A deeper and more tangible connection

8 Dec

by Elana Goldenkoff

Machane Yehudah

Machane Yehudah on Friday afternoon – Jerusalem preparing for Shabbat

I leaned against stone that had been hewn 2700 years ago. We had just exited Hezekiah’s Tunnel and I was awed at how in the eighth century BCE, with such limited technology, the ancient Judahites bore through more than 500 meters of solid rock to bring water into their city. In a room that some archaeologists believe to be the royal palace of the City of David, my classmates and I softly began singing “Hallelujah.” That moment, I knew I was home.

During my high school sophomore year I spent four months away from my family living and studying near the stone archways and packed marketplaces of Jerusalem. My friends and I bargained in Hebrew for exotic spices and fresh breads wrapped in day-old Arabic newspapers. We navigated the complex transit system to get back to campus before the city shut down for Shabbat. We even joined 10,000 other Jews walking to the Kotel before sunrise after having stayed up all night learning at Tikkun Leil Shavuot. I fell in love with the culture of this diverse city that has both a storied past and a hopeful future.

Israel had always been like that for me. Attending Jewish day school, Jewish camps, and a Conservative synagogue, I learned of Israel’s short but rich history, its agricultural, scientific and technological advances, and its progressive social policies. I learned that David and Goliath, the story of the weak underdog who courageously defeated a stronger oppressor, was symbolic of the nation of Israel itself.

But that day, near Hezekiah’s Tunnel in an ancient corner of Jerusalem, I heard another story: that of David and Bathsheva. David slept with a married woman, who fell pregnant. He then essentially murdered her husband by sending him to the frontline to be killed in a royal cover-up. Even though clever Halachic reasoning might explain away his crime, suddenly, my image of the man whose story had always seemed to embody the State of Israel itself was altered and I began to reexamine my idealistic perception of the country.

During my semester in Israel, I discussed the Middle East conflict with dozens of people from various backgrounds. I met Israeli soldiers who recounted their firsthand experience fighting militants and religious Jews who fervently believe in a Biblical connection to the land and want a unified Israel regardless of the cost. I listened to Israeli-Palestinian teenagers who feel like second-class citizens whenever they leave their predominantly Muslim towns, a man whose home was destroyed from bombings during the Second Lebanon War and peace activists who advocate for a two-state solution and their vision of true democracy.

That spring, I had become fully immersed in the totality of Israel and learned to grasp the pulse and the power, as well as the pain, of the country.  As I became aware of the fractures and faults within the nation I had been taught to love, I began to reshape and develop my own understanding of Israel. I no longer saw Israel through rose-colored glasses and I struggled to comprehend Israel’s reality of imperfection.  However, for me, this reexamination created a deeper and more tangible connection, one that permits me to challenge existing beliefs and, at the same time, to continue to love Israel. In a larger sense, this personal process of self-examination and opening myself up to exploring new ideas is what I value most about my experience in Israel. The imprint of this experience will have a lasting impact on my life.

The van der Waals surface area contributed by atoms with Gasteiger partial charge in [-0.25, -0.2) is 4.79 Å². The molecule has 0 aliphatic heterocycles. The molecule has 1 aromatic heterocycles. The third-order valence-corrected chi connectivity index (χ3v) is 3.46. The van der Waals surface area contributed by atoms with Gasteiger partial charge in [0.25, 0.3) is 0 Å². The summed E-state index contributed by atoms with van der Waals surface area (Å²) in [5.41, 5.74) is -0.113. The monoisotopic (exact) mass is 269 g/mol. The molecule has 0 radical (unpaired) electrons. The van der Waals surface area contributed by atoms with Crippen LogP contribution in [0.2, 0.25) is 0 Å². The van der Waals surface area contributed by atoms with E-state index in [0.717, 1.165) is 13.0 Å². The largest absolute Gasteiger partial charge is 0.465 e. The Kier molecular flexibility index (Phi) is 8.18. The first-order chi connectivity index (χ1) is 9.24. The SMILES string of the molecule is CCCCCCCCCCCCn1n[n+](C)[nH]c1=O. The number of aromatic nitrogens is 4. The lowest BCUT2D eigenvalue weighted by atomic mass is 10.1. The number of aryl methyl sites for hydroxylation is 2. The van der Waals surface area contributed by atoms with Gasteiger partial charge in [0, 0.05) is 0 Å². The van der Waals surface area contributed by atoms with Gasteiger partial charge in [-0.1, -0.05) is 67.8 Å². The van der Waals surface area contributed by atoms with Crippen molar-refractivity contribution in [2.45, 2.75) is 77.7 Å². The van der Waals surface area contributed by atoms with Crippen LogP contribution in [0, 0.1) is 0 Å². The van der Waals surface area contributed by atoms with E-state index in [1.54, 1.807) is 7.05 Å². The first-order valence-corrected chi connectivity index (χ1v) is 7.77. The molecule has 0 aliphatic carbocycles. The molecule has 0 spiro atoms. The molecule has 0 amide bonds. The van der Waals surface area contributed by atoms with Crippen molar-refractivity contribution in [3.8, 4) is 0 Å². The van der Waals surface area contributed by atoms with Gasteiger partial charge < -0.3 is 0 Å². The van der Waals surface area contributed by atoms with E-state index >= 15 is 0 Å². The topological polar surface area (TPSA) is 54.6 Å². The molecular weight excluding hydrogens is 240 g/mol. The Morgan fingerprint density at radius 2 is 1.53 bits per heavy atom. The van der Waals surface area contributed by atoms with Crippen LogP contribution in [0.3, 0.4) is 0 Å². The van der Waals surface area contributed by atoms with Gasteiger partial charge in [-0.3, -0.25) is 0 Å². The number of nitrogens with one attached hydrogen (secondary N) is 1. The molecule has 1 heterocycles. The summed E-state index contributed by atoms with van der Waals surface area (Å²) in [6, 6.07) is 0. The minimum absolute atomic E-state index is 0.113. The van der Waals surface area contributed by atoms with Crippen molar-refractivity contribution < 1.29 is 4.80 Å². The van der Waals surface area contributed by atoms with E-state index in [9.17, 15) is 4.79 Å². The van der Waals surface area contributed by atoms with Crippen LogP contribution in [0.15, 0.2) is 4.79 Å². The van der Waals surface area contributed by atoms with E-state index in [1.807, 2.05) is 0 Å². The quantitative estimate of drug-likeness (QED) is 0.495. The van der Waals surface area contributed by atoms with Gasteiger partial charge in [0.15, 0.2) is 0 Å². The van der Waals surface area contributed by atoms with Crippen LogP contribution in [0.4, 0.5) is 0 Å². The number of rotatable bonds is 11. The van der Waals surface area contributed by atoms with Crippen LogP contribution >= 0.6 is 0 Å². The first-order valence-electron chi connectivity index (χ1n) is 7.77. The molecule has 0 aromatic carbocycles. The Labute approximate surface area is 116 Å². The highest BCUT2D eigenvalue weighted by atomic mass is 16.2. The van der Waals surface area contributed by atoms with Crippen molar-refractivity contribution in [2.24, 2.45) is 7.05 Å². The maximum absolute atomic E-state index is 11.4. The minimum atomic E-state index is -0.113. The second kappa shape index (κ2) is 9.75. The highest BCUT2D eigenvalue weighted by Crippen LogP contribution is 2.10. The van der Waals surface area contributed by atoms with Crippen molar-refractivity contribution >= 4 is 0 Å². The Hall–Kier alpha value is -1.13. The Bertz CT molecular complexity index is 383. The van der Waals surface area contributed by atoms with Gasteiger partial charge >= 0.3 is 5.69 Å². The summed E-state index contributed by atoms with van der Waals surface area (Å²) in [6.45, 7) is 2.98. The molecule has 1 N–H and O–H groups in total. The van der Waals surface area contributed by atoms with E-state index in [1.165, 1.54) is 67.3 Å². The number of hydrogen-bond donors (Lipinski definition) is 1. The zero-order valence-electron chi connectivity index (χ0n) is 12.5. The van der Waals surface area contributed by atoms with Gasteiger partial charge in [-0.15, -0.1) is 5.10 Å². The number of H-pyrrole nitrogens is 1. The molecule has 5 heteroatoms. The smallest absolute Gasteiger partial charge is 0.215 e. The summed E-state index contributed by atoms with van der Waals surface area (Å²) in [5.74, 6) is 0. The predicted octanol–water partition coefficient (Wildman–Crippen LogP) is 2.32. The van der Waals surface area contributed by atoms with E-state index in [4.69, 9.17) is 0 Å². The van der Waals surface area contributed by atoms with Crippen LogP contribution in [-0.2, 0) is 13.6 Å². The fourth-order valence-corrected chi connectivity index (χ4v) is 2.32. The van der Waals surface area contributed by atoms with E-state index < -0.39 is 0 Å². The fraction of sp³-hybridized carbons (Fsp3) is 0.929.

Elana Goldenkoff participated in a high-school semester abroad program in Israel in 2012.

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2 Responses to “A deeper and more tangible connection”

  1. Kaustav Chakrabarti December 11, 2013 at 4:23 pm #

    Israel is a country, ancient in time, but new to the world as a nation, and which evokes multiple perceptions. It is because of the intrinsically democratic nature of the country and the visions of the people who made it. Their reflections and those of ours tend to coincide and at the same time clash, because of what we are as humans. The Jewish people had thrown a challenge to history and the world at large by staying alive, and ever thriving and prospering under adverse circumstances. A country and its people, unique by standards of time and history. Mazal Tov!
    Regards
    Dr. Kaustav Chakrabarti
    Asst. Professor of History
    Fakir Chand College
    India

  2. redcowpress December 17, 2013 at 11:04 am #

    The Torah always challenges us. It doesn’t sugar coat the stories, sometimes it even amplifies the parts most people would prefer to sweep under the carpet. So to speak. You know what we mean?

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